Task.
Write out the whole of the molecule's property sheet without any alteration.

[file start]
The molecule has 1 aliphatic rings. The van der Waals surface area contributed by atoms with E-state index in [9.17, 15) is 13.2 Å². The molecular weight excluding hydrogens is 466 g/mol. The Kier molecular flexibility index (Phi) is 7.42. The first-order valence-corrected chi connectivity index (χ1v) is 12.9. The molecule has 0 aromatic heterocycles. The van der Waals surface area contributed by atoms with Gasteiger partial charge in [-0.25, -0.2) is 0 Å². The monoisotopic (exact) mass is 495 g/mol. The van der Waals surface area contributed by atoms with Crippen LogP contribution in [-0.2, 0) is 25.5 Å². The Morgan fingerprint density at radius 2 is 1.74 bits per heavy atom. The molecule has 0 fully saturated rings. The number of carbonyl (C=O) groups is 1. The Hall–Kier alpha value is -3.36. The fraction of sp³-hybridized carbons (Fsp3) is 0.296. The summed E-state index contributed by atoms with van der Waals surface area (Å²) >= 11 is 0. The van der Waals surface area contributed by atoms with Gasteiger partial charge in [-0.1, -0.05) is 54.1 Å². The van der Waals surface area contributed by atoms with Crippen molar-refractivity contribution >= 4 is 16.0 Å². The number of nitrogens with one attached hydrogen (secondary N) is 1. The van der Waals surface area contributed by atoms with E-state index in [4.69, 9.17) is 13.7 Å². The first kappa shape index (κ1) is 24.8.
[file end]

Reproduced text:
The molecule has 1 aliphatic rings. The van der Waals surface area contributed by atoms with E-state index in [9.17, 15) is 13.2 Å². The molecular weight excluding hydrogens is 466 g/mol. The Kier molecular flexibility index (Phi) is 7.42. The first-order valence-corrected chi connectivity index (χ1v) is 12.9. The molecule has 0 aromatic heterocycles. The van der Waals surface area contributed by atoms with Gasteiger partial charge in [-0.25, -0.2) is 0 Å². The monoisotopic (exact) mass is 495 g/mol. The van der Waals surface area contributed by atoms with Crippen LogP contribution in [-0.2, 0) is 25.5 Å². The Morgan fingerprint density at radius 2 is 1.74 bits per heavy atom. The molecule has 0 fully saturated rings. The number of carbonyl (C=O) groups is 1. The Hall–Kier alpha value is -3.36. The fraction of sp³-hybridized carbons (Fsp3) is 0.296. The summed E-state index contributed by atoms with van der Waals surface area (Å²) >= 11 is 0. The van der Waals surface area contributed by atoms with Gasteiger partial charge in [-0.1, -0.05) is 54.1 Å². The van der Waals surface area contributed by atoms with Crippen molar-refractivity contribution >= 4 is 16.0 Å². The number of nitrogens with one attached hydrogen (secondary N) is 1. The van der Waals surface area contributed by atoms with E-state index in [4.69, 9.17) is 13.7 Å². The first kappa shape index (κ1) is 24.8.